Logansport Pharos-Tribune from Logansport, Indiana on October 2, 1960 · Page 4
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Logansport Pharos-Tribune from Logansport, Indiana · Page 4

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Sunday, October 2, 1960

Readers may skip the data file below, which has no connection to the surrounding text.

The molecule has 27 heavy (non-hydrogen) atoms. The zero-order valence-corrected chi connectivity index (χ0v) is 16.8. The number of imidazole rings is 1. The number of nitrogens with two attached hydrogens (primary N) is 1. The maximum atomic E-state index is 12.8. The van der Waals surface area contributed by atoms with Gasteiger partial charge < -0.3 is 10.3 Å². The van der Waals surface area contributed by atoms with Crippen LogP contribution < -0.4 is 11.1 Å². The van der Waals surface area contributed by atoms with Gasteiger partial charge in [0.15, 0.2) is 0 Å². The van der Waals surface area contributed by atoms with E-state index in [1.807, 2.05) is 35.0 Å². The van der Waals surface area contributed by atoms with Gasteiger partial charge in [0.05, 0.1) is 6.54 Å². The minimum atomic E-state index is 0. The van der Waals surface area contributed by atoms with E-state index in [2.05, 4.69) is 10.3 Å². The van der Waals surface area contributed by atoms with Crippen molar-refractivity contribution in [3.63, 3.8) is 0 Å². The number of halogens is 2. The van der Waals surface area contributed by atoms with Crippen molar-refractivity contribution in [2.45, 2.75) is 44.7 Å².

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PAGE FOU5 THE ^PHAROS-TRIBUNE aniLLOGANSPOR't PRESS.-LOGANSPORT, INDIANA SUNDAY, OCTOBBE :. USO. Editorials ... BUILDING CORPORATION HIGHS? Before a decision, is jeadied as ti whether to build trie two new junior highs through a building corporation or not, it seems prudent to ask, "Just -what will the junior high -student population be here in two, -three, or four years?" • • As far as the public is concerned, the urgency of build.ng sooner^ through the costlier school building corporation as against waiting another year for "the possibility of obtaining a much less costly.. Common School Fund loan, should be de• cided primarily on the need for the new junior h'gh school space at the time of completion under either of the 'two plans. Is the upper elementary school population increasing so heavily here that we should start building immediately, or at, least as quickly as possible? The ans\yer to thaf-'question is determinable, and. need not be guessed at, The junior high "enrollment of -1962, 1963, and 1964, Is now in the elementary schools, and a fairly- accurate estimate-^! our junior high space requirements in those years can and "should be made now, so that there will be no need for the board to shift the blame to anyone if we lack the school space in the next several years. The -responsibility lies with the school board. We have repeatedly urged that a sound building program -be accomplished without delay. Yet at the same lime, the construction should be accomplished at the lowest' possibleJcost to the 'tax-' ' payers, -consistent with actual building needs. Interest on a Common School Fund loan is 2 per cent. Interest on bonds issued by a building corporation will run close to 4Vz per cent. On a two million dollar loan or bond issue, paid off in' equal installments .over a period of 20 years, interest costs to the.local taxpayers will be approximately half a million dollars higher on the building corporation bond issue than on the- same program accomplished with a loan through the Com- . mon School Fund. -. - If the. school enrollment will be such as to re- auire the new junior highs' before they can. 'be built with a Common School Fund loan, then we should proceed now with the building corporation program. If -junior high school enrollment in two or three years will not be so. heavy as to. make immediate building mandatory, then the taxpayers should be 'saved the added half million dollar cost, and we should do all possible to obtain the Common School Fund loan. This is the determination' our school board" must make. Questions And Answers Q—Who was'the first .-American commander to lead American troops on European soil? A—Gen. John J..Pershirig. Q-Is the Sweet Bay Magnolia an evergreen or a deciduous tree? A—An evergreen in Florida and a deciduous tree in Pennsylvania and New Jersey. Q-Who established the U. S. transcontinental hiking record? A—In June of .-this year two British - sergeants hiked from San Francisco:to New York in 67 days—ten less than a transcontinental mark set in 1910. . Q—What requirement must be met before a trademark can be registered with the .U. S: Patent Office? A—A trademark must be in actual use .by the company in interstate or foreign commerce at the time the application for registration is-made. People need less advice on how to stay young and more on how to grow up. o»t*» for a cruel sport called "badger baiting/' They were placed in barrels and then made.to : fight dogs that were pushed in to .drag" them into the 'open. Hence to badger meant ,to lease. Q-^What role did^Caesar Rodney play in the adoption of the Declaration of Independence? A—On. July 1,-1776, Rodney rode 86 miles on horseback from his farm near Dover to the-Second Continental Congress in Philadelphia. ,He voted to, adopt the'Declaration of Independence, thus breaking the tie in the Delaware delegation. ~ i . • Q—What is the origin of the Q-^When the people of Indo- expression "to badger," mean- china celebrate Wesak, what' ing to tease? ' event is commemorated? A—Badgers., were • once used . A—The .birth, of Buddha. CARNIVAL ' GEORGE E. SOKOLSKY THE LUST'FOR LEADERSHIP Many persons the^e days talk about leadership, about Ihe need for braader, more , intensified leadership. II is difficult quile'to undcrslar! what they mean because actually the history of the 19th and 20th centuries has been a revolt against leadership, ah effort on the part of the individual, to think things out for himself and Io f act'upon his own judgment and to take the consequences. That is why during these centuries there have been so many changes and'many of them have been for the 1 belter. When great historic changes take place, many institutions of social value temporarily seem lo collapse. The disturbances caused by such changes are always more trying to contemporaries than they are significant in history. During this century, when ma- ferial security seems so urgent, such' movements' . as fascism, nazism, communism, . socialism, and may others'have developed to achieve total dependence of the individual upon the state. THE CONCLAVE OF leadership which appears in the general assembly of the United Nations is not loo impressive. These are not men of broad culture or of noble aspect; most of them are practical politicians, men who fought their way up- through revolutionary forces or through the ap- aratus of parly organization. Most of Ihe men at this meeting who stand out as leaders and who • control the 'lives of people, and the., destinies of nations are startlingly .not strong men, not handsome men, not powerful .personalities. There is, for instance, ; not an orator in the crowd, Khrushchev^ Nasser, Castro, Eisenhower are not great speakers eilher in voice, in gesture or in nobility of. thought and expression. Nasser's monotony was shocking in view of his power to sway men. • - YET THESE MEN are leaders and men follow them. Why?- What, is the - attraction? The answer seems to" be that in an age of action, men of action are admired. These men are like swift automobiles in a race to go faster and faster, harder and harder. It is not high thought that is wanted but action, action for action's sake. Note that Stalin avoided leaving Moscow; Khrushchev chases about the earthv'He keeps on -.'- -moving constantly. . He is noisy, quarrelsome, an -egomaniac, but he moves about He is a man of action, of action for the •sake of action. The first debate between-Vice President Nixon and Senator Kenedy did nothing to advance these men from the standpoint of leadership. Here were presented, on television,, two youngish, tired- looking men who were exceedingly .polite to each other, who seemed.to agree with,each other about -nearly everything but who expected. r to ..reach their goals by different means. The spectacle was nonsensical. THESE ' .MEN .represent.. -two vastly divergent views' of- society; one,- Nixon, believes'in capitalism, which he calls "private enterprise," a synthetic term that hardly represents the'mechanism; the other, Kennedy, is a Fabien Socialist who believes thaf'it is the duly and responsibility' of- government to operate the eco-' nomic mechanism. Kennedy' eschews communism which provides the'same means, but he is a Fabian,-!-Socialist. •' . When Vice President Nixon po- 'filely reiterated that the goals of both were identical but the means different, wha.t he said was most discouraging because from such a statement "one can only infer that both are Socialists but at a different pace. What,'/difference does the pace make'if the end is state monoply of all life? Which of these two men is-the leader, the slower or'the .faster? The' absurdity of .the dehale appeared in the ridiculous questioning by radio commentators wjw were either badly coached or insipidly naive. Eac.h candidate was asked to state why he thought thai he was .worthy of the Presidency.. And the marvel of it is that each one''answered such a question. , , A LEADER OF' MEN never stales his qualifications; they are inherent in his personality. These t two candidates sounded like. very, young men applying" for their THE SUNDAY PHAROS-TRIBUNE . 'and' ' LOGANSPORT PRESS Published, eacti Sunday toy the Pharos-Tribune 'and Press, 517 E. Broadway .Loffansoort, Indiana. Entered as .--second- .class: mall- tt the "Postofflee'- at Logransport, Indiana, under the act of March S, 1879. The Pharos-Trlbune-est 18<4 The-Press-eat. 1921 'The- Sunday Pharos. • Trtbuna ind I^ogansport Press, 10c ( per copy. Sunday 40o per week < by :arrl«r. The Pharos-Tribune,, eve- olnsrs and;The Losausport Press, mornings and Sunday 40o ~ per week by carrier The Pharos- rribune,- j and-" Uogansport'. Press 70o per week by carrier. In Lo- ^ansport. .35c per. week' outside; yt Losratisport. By -mall. on. rural routes In -'Cass, Carroll. Fulton, Pulaakl, -Miami and WTiita .counties, each paper. SI0.00 year; outsidevJncllJiDa. $18.00 ne£^y«ar.'- AJ1 tnaii;.subscriptlons, payable.ln- idrano*. No "hiail nubscriptlon eold-. wherever carrier servlc* !• maintained. ' ' .inland ;, Newspaper.; Represent*- ROMEO AND JULIET WALTER WINCH ELL ON'BROADWAY, , :.. Celebs'About Town: Ambassa- cellent sffliie the man tipped him lice escort or«bodyguard . . . Alan the stranger, "and I was so good King "breaking up'.' Lucille Ball at'it I hired other boys to work with his 'Sidewalk quipping on B'- for--me" . . . Then he got into hi* Avay at 53rd . . . -Ruby Hart Phil- car and drove away : . . The ex- lips, -reporter jn Cuba for The N.' bootblack is now a multi-million-' Y. Times (for 25 years), amusing aire . . . Dress mfr Henry Rosen- Stork Clubbers with anecdotes a- feld. bout Castro & Co. . ..Ambassador ' , Gen: Homolo (of the'Philippines') Broadway Ticken.The late Dan- I using a table in the - Waldorf's j on Walker's assistant -for 14* ' Peacock Alley-to go through his y earSi , Constantine Soloyanis, 'daily'mail . . .'The Red'Skeltons writes: -j am convinced that Dan rocking over Joe E. Lewis' mad- was c]oser to 78 y, an 71 O r 61 as libs at the Copa\ . . Mexican star repor ted. 'It appears definite that Cantinflas strolling 5th Avenue he haa lwo c hi]dren, both dead, and smoking a cigar'almost-his He marr]e ^ in France after the size . . . Stardust enjoying the f j rsl ^ ar » _ _ _ y ou can p urc hase Latin Quarter- Japanese show: '.-victor Borge's estate in Connecti- Dons Day, Claudette Colbert and cut for a ^^ 5900,000 . . . Nan- Polly Bergen . . . Mickey Mantle, McElroy (her Dad's chairman" home-run star, enjoying the Hotel of the boar( j ai p^to,- & G am . SI. Moritz lobby where autograph. We and {ormw Sec . y o£ Defense)' getters didn't recognize him in wi]1 wed broker Le e Folger. His mufti.. father was former Ambassador to 1 Belgium . . . Talk about cousins! Sallies in Our Alley: :In Lindy's Listen to the new disc "Condemn- a" group gabbed about Khrushchev, gj without Trial" and then "Ten- Castro and Nasser coming to ne ssee Waltz" ... Big Blaze: town. "I wonder," chuckled one, Margo Mozer, new Lisa at "My "how the Broadway phonies are paj r Lady," and ex-Ail-American enjoying the competition:" . . . basketball star Toni Lavelli . . . Topic A in Hollywood was Sma- jf y ou wear a Castro-type beard tra's frantic support of the Demo-.•• ( or beatnik style) don't expect crats. "What's Frank got against to pass ^ e stork Club rope. That the Republicans?" asked a listen- goes £ or yoU| ^ 00) ji r _ Lincoln. er. "He's made 4 million dollars _ under them' in the: last 4 years!" ANGELO DREW PATRI PEARSON was about as. easy as .getting a $3 hunting license today. Midfown Vignette: One largest, police guards 'protects Moscow-stooge'Janos Kadar, the Hungarian Red Chief. . . Between 75 and 100 cops are deployed there ..-. - Mrs.,'Mona Fox; 80, Tables-for-Two: Pat Boone's actor-kin, Frank Boone, ond Jan°^ ^ e ice Burdett: are a-nightly duet at Sardi's. She's*heiress to a copper- zinc fortune . . .' Copa Girl Diane Running and industrialist Ned - • Jr., at .Imperiale Heir Jack'Coleman-.at the. lives'in the mansion next door at • ^ Ie ^ opole vith - Suzy Cowa'n,/one 'Engagement' Is Alarming To Parents The family, father, .mother,, daughter and son, were at.thedin-/ ner table at the dose'of. "ah Ordinary day of work, school, duties and play. Mother noticed a ring on Clair's third, lefthand finger and Clair said promptly, "Wadsworth and I are engaged." ." .There was. an instant's silence and-brother Allan broke it with r "Huhl Last week he' gave that ring to Doris." -"He did no such thing. I 'was with him when he bought it this afternoon:" "Have some more chicken,'Allan,'.' said mother hastily, and, surprised at this sudden generosity, on .his usually less openhanded- ,molher where his second helpings, and thirds, ^were often reluctantly granted, 'took what the gods offered ,and.' : 'attended to it. Later that evening when both children had- gone .to -bed.l'their father said,. "What now? She's "scarcely out of childhood; lean as -a slatras unaware of the mcan- .ingi of 'engagement' as her pet Jdtfen. What is it anyway?"/• 'It's 'the .style-.You- and .the boy -of the molnent become engaged and 'Go steady.! Neither of ; them has the faintest idea of what ijiat means—what we mean by it. If/not a good idea and I'll have to'tell her so. She will have to ;, return the ring and I'll try to get her to see why but at her age I'm not -sure I' can get her to see anything but- that we are a couple of old meanies who 'don't understand "how things are today. 'I'll'be told all the'other girls are •going.steady and she'll be the 'only one'who can't." " "But mother, - can't you see? Waddy and I do everything together. I can count on him and first jobs and telling why they think',they.should be hired. ,0ne •said, "I-am experienced:" the other said, 'Tarn just as experienced as he is." 'It -sounded, awful from" men-who'presume" to leadership of other'' men. - But then this b'landness, the unexcited bowling seems characteristic of all these leaders, except Khrush- chev'who bellows and'brawls and often wins his'points.' Whoever advised NixonMo, become as mild/as the complacent Tom Dewey did the man no service. NEW YORK. — Nikita ; Khrushchev is a long way from fulfilling his boast that-Russian Communism wjil replace \American Capitalism'; r but ' at' least he 'can say-Vthat^fie- has taken over part of'the family fortune of Secretary, ol State Herter. "- ; V 'iWJiJjn* Khrushchev drives out to rLongvIsla'nd for week ends, he spends' them in the multimillion- dollar -mansion built by Mrs.', Christian .Herter's grandfather. Herier, 1 in contrast, spends his week ends in a New York hotel or flies back lo work at his desk in Washington. . The mansion Khrushchev occupies was built in. 1911 by Charles Pratt, grandfather of 'Mrs. Herter, and treasurer of the Standard Oil Company before'it was split up by, Teddy Roosevelt's trust- busting. Charles Pratt was .born in; 1855, in the good old days-when there were no income-taxes and the exploitation of public lands he can' be sure of me when we go" anywhere. That's the way it is. I'll be left out of everything if I break"'off)with him." It;"is just too bad that "it is the _way.things are." It is not a good way that permits children to ape adult ways, .ways for which they are not prepared either in mind or body. It is too bad to spoil their childhood,-a period of life when they should be as free of such associations-as they are sup- : posed to be. It is too bad that they are allowed to do such meaningless things as "going steady" and, meaningless as they must be, take the edge off the exper- ience'that will, later on in'-''their lives', come to them,- the most thrilling",' the most important experience ever to come their way, the. real engagement, the real emotional experience of falling in love and knowing that it is returned, ,full fold. ^ Parents are left no choice. The idea must be wiped out—ring "bounden fidelity, the whole imag- .inary situation by strict orders and enforcement.-. Children must , be saved from' their ignorance so that their life's : happiness may be ensured.- ; nunung ucenbe wju^v... • ., .„-.,•• cu r M ,_, jv*,. -'"^"y^ "*"> """j "„..-..,.—When i built the hous,-that ^™&&££g& - ^-gorgeous gels^ = r Khrushchev now occupies,.it cost •"* - nt (and m to serve ' ' '• . . ety s ?*%??J^™, . $1,000,000- and was considered the ^J'Tsa n dw"aU niehtZ! ^djazzician Allan Eager (cm - •-•-••-- ™ Mp;>an01 sanawlcnel> dli nlli " u " ice for months) resuming-at Birdland •. . . Lee Maijid' tpilot for • Delia Reese) with Valerie Marks : of London's social set at the Era~~'; . bers " . . Hugh O'Brian and'Rus- a Midnighter_: -The se]Je person /at Jannsen's". .!".Woolworth Donahue, sooo rich, and Judy Church at The Golden .45 bedrooms arid 2! plus 'several miles of -driveway, ,;and : ' the. place ' is .now around .?10,000,f coffee and sandwiches all night.-.. Last week the appreciative' police from a quarter to six- worth' . •-Memos ol . • .v - . ,'•'•'•.. Jean Simmons--Richard.Brooks The Soviet government •bought. happens in 3 weeks . . . the-estate in 1950, presumably as. 6Dol i OV er : at the Buddy one :of Khrushchev s steps in taking over .Capitalism—though Joe Stalin, not Mr. K., was,;then,run ning. the .Kremlin. over . .. Jacqueline Park and her new groom reconciled the- next day. "I just lost my head," she explains groups Roy Conn and Feature Spqita totate LeslJe - UggamS) now ^^ ;may be ,made t \°-^ u ^ c Ha!r, S ° nS Dee S Drum- , It was hushed up inside the United Nations, but President Tito or Yugoslavia got so indignant contract. ."A at the operations of New York .^js week ; ... They say Bolivian 'pickets that he, almost packed up xin Tycoon A.-Patin'o .is the mon- and* went back to 'Belgrade.' : e y;behind the Mexican -group .that. It was fast action "by Sen. bought the St Regis Hotel on 5th George Aiken, Vermont Repiibli- Avenue . .' . The H. Kresges (of can, which kept him here. the Dime Store chain) are letting Three members, of the Yugo- it perish ... Kim Novak says, slav delegation had been kicked those bruises came from her ex- ^ wuau and cursed by a gang of Yugoslav .cited dog. Her chums are not con- ^^ refugees who. had arrived from vmced . . . Puzzlement Dep t: cb ^ (er N Chicago to-demonstrate-, against Why a local newspaper dropped , <B . ' Tito. New York police paid little Jackie Robinson's column (be- attention and when Ambassador cause he came out for Nixon) but Marto Nikezic protested to the runs Mrs. _ Roosevelt's. She backs State'Department, 4 the (police ali- Kennedy./ hied! that nothing had happened.- The Orchid Garden: Gretchen Wvler's specialties' (plus those and figger) at the Ihterna- 17 . year . old M aBe Som Tomorrow But ' Heaven ^ Toni ht ,., , ° Doqr: , Bette Dav ; s , lack ^ S£rved her in ^^ at . RD . _ Th£ "Young )rk and become a housewife; you'll never The State Department was inclin- r New York Street Scene: A 1 ed 1 to believe the police: At this poirif, Senator Aiken, who operates a tree nursery in Vermont and is a delegate to the UN- Assembly without benefit of .- . . . ... of it chauffeur-driven car stopped near make an actress" ... It must be luff: Diedre Ottewill of "La Plume" flies to Washington Sabbaths to rendezvous with "Stuart Damon of "La Douce," trying out there . . . Yvonne Adair, too long- hi-fi aromatic training, got into ^ ^^^how^ ^^I&rSfi "•" •"* " Phil'Silvers.-It.would.be-her first show since she.married millionaire H. Patterson ... . Girls! tohavehi! fboots shine d-... L " "* doin „ , „,.-_ shod 1ob Smer said "***« ™ ., . J t v , f ' He learned that Yugoslav refu- do il " • • • Tne slartled kid ^ _ _ After iving ^ ]ad an gee pickets were parading up and dowi. in front of 854 Fifth Avenue ami Biltmore Hote! at Coral 'Ga where the. Yugoslav mission is located. They were chanting "murderea, murderer,,aiurderer. - The -incessant ' chant began to "West Side Story" wants dancers to tour Australia!- . v by Do"Honey" Cast of Characters: Doris Day, get on Tito's nerves.' He made ^^ ^ grandmother of John moves toward returning .to Yugo- Ktzgerald Kenne dy, now a can S ' aVJa ' m - ,u , u j , didate for President, With Tito the only, head > of a , ^^ a wa]tz wilh Communist 'country who has remained aloof'from Ihe Kremlin, in fact has quarreled repeatedly with Ihe Kremlin, this would have been a bad blow to the United States. It" would" also have been a big boost for the Kremlin. a big party included Mrs -.,. ,...,, .... , Fitzgerald, wife of the mayor of who flmshed her ^on and now -- ' - - •• - - • i s eligible to.be a Christian Science practitioner . . . Fess Williams, once a "name" band leader, now supervises the.mail room, at N. Y. Musicians' Union H'quar- ters . . . The Canadian .millionaire (a Mr. Cooper of Montreal),, who flies here to get ( that "grey- ing-al-the-temples" look at Charles of the Ritz . . . Wayne Rog- star of the new upcoming tv .HUBERT Angclo Patri offers readers booklets on a variety-of subjects concerning child training. If you would like to have liis booklet No.XlOS,- "Feeding Children," send 251 cents in coin to him, c/o this paper, P. 0. Box 99, Station G, New York 19, N.Y. (Released by The'Bell Syndicate) a waltz wiln Eddie Dowling, Mrs. Fitzgerald exclaimed: "Isn't it wonderful—my son- in-law Joe Kennedy has made Franklin D. Roosevelt President" Joe Kennedy-had been a contributor to FDR's campaign, and JUM. iuj, uic *n,w^ u .. ^ apparently had joked to his fam- era. »"" ui uie new upturning w So Senator Aiken demanded j( (hat he had faeen (he main . series "Stagecoach West," who that the Slate Department act. It '• in elecl i ng Eoosevelt-A was a Wall Street broker'with the did. Assistant Secretary of State conc -] usion V ig 0ro u'sly disputed by firm of Haydn-Stone .' ". . Huth Foy Kohler called on-the Yugo- Dowi j ng and ^ others . Shepard, the thrush with the hour- Slav ambassador to express his - "jj owever! " says Eddie Dowling glass figure at Viennese Lantern,', regrets, while the police moved no ^ r "i'believe that Joe* Kennedy was a Michigan Sunday school- began planning right then to- put marm 3 years age-... Anne Ban- his son in the Whiter-House. And croft's dressing room at "Miracle it looks' as if he had a good Worker" with this guide on the his long harangue-before the UN chance (o that a pun can wall: '« Yard B y Yard Life Is Assembly, Tito was the only Com- bec()me a truth ., Hard-Inch By Inch It's'A Cinch!" munist not on his feet applaud- the shouting pickets out of ear shot. ; Result: As Khrushchev finished "What's all this'Worry about taking care "of senior citizens?-Why can't they?become'baby sitters --Bk« grandpa and grandma?" "A piece of my breakfast cereal exploded. 1 ing. And as Castro and others have attacked the USA, the entire-Yugoslav delegation has sat on ils hands: ' , Joe Kennedy's" Plans Friends of the lata-F. D. Roosevelt recall an incident- which they say may have had^something to do with the ambition \ of Joseph P. Kennedy to make' his son Jack President- of the United' States, After Roosevelt was elected in 1932, he went off on a cruise on the Vincent Aslor yacht Nurman- dhal, .taking with liim those who had played, an important- part an, his campaignr-Jim Farley,- who later became Postmaster General: Frank Walker, who succeeded him as> Postmaster; , and Marvin Mclrityre, .who became his ap- pomlment secretary. ,« Remaining 'behind .on the Florida mainland ( were Bob Gore, who became' Governor of Puerto Rico; Eddie 'Do'wling, the actor who had been head^f FDR's. stage, screen and radio'' committee;' an3 Bob Jackson,- "Democratic National Committeeman Jrom'New Hamp-_ shire. They we're guests' of old fiemy Doherty, owner of the Mi- LAFF-A-DAY :-...: ', ' . , , 'Looks like she marned, & £ood